Zur Startseite
Jörn Bennewitz

E-Mail: j.bennewitz@uni-hohenheim.de

Professor Jörn Bennewitz studied Agricultural Sciences at the Christian-Albrecht-University in Kiel, Germany, where he did also his PhD. After a two year PostDoc period with Theo Meuwissen in Norway he became in 2008 a Full Professor at the Institute of Animal Science, head of the section Animal Genetics and Breeding, of the University of Hohenheim, Germany. His special field of research is development of selection methods, genetic diversity and genetics and breeding of quantitative traits.



Keywords: Laying hens, feather pecking, aggression, fear, activity, exploration, genetics

Uncovering causal relationships between feather pecking and related behaviours using structural equation models (SEM)

Co-authors: J.B. Kjaer (FLI Celle), V. Lutz( University of Hohenheim), M. Grashorn (University of Hohenheim), W. Bessei (University of Hohenheim)


Feather pecking is a serious problem in poultry production. It causes high economical losses and suffering in the affected birds, especially in countries where beak trimming is prohibited. In spite of intensive research, the causes of this damaging behaviour are not fully understood. Most approaches to solve the problem were focused on nutrition and management. All measures have shown only attenuating or no effects on feather pecking. Genetic studies revealed sufficient genetic variation for selection against the damaging behaviour. However, feather pecking is a complex behaviour and more detailed information on the genetic background of the motivation is required to successfully implement this trait in breeding programmes. The prevailing hypothesis explains feather pecking as misdirected foraging behaviour, but other motivations, such as feather eating, aggression, fear and general locomotor activity may be involved. The interrelationships between the above mentioned behaviours have been studied using more than 900 birds of a F2-cross of two lines which have been selected for high and low feather pecking. Heritability, genetic and phenotypic correlations between the traits were estimated using standard statistical models. In addition, structural equation models (SEM) were applied to estimate causal relationships between feather pecking and other traits. Genetic correlation and Lambda coefficients as parameter of the causal link, showed a strong causal effect of feather eating and feather pecking. This supports the hypothesis that feather eating represents a primary cause of feather pecking. There was a substantial causal influence of aggression and general locomotor activity on feather pecking. Open-field activity (fear) and foraging in contrast did not show clear effects on feather pecking.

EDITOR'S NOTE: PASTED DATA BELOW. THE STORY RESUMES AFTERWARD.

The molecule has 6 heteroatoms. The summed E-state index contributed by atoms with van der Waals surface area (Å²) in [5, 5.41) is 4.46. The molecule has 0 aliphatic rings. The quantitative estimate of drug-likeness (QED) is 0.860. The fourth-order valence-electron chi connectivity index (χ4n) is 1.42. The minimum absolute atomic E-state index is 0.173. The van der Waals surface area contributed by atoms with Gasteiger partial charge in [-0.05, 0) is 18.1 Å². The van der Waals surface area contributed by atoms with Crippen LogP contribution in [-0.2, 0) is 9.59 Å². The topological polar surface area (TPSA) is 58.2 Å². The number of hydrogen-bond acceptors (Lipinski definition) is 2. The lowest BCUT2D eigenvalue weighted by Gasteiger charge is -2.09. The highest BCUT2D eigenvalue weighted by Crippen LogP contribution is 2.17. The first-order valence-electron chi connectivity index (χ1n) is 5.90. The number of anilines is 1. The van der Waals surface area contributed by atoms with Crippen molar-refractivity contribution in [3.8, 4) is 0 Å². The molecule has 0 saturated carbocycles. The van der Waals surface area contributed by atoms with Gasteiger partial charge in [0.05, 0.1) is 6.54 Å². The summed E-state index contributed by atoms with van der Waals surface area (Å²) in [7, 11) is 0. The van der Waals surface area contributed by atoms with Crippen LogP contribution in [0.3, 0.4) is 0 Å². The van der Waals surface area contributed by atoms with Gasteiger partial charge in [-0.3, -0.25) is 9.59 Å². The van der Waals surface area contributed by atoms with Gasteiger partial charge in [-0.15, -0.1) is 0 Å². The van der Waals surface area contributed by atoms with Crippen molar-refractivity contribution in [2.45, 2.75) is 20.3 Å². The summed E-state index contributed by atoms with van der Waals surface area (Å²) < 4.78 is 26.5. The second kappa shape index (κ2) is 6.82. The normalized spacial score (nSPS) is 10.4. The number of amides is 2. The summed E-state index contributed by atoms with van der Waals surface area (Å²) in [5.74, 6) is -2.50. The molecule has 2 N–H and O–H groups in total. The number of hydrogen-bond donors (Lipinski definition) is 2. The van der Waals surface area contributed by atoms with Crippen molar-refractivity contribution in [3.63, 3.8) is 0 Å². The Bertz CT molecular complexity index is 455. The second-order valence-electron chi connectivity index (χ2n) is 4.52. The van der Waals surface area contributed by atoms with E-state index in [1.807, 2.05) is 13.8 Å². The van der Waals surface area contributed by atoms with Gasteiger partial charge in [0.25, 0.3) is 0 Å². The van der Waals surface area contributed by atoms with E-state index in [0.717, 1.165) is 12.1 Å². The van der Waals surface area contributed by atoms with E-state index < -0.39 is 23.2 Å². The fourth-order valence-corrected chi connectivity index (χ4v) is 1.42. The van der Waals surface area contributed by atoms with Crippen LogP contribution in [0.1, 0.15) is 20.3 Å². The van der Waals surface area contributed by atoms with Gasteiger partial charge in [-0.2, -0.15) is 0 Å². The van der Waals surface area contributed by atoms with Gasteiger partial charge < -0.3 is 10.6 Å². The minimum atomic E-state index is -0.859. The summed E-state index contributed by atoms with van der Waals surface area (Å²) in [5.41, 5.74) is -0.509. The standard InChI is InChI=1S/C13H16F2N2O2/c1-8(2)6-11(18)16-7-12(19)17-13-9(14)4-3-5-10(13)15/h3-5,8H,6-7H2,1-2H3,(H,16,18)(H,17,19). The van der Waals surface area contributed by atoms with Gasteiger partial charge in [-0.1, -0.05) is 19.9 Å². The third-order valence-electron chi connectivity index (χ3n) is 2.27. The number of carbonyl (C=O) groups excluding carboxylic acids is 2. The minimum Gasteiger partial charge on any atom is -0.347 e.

Welfare has become a major issue in poultry production in industrialised countries. Intensive management systems and selection for production traits are assumed to compromise animal welfare. Examples for the antagonism of performance and welfare-related traits are leg weakness, ascites, sudden death in fast growing broilers (Bessei and Gerken, 2006) and bone breakage in laying hens (Moinard et al., 1998). The discussion has gained momentum through the development of genomic tools which, when applied in commercial breeding, will further increase performance. In the past high performance has been considered as an indirect criterion of welfare. There is however, increasing awareness of the fact that selection for growth or laying rate may lead to welfare problems, and the responsibility of scientists for the wellbeing of farm animals has been expressed in particular by the Precision Animal Breeding framework (Flint and Woolliams, 2007) and the SEFABAR Project (“Sustainable European Farm Animal Breeding and Reproduction”, SEFABAR, 2003). Economic and welfare-related criteria are not necessarily in contrast. Damaging feather pecking and cannibalism for instance, represent severe welfare problems in poultry and have important economic implications. The problem will become more important when beak trimming is banned for welfare reason. Recent experiments with intact-beak birds have shown that management procedures may attenuate feather pecking but do not prevent it. Since feather pecking has a strong genetic component, methods are sought to include this behaviour in selection programmes. Understanding the causes of feather pecking is a prerequisite to solve the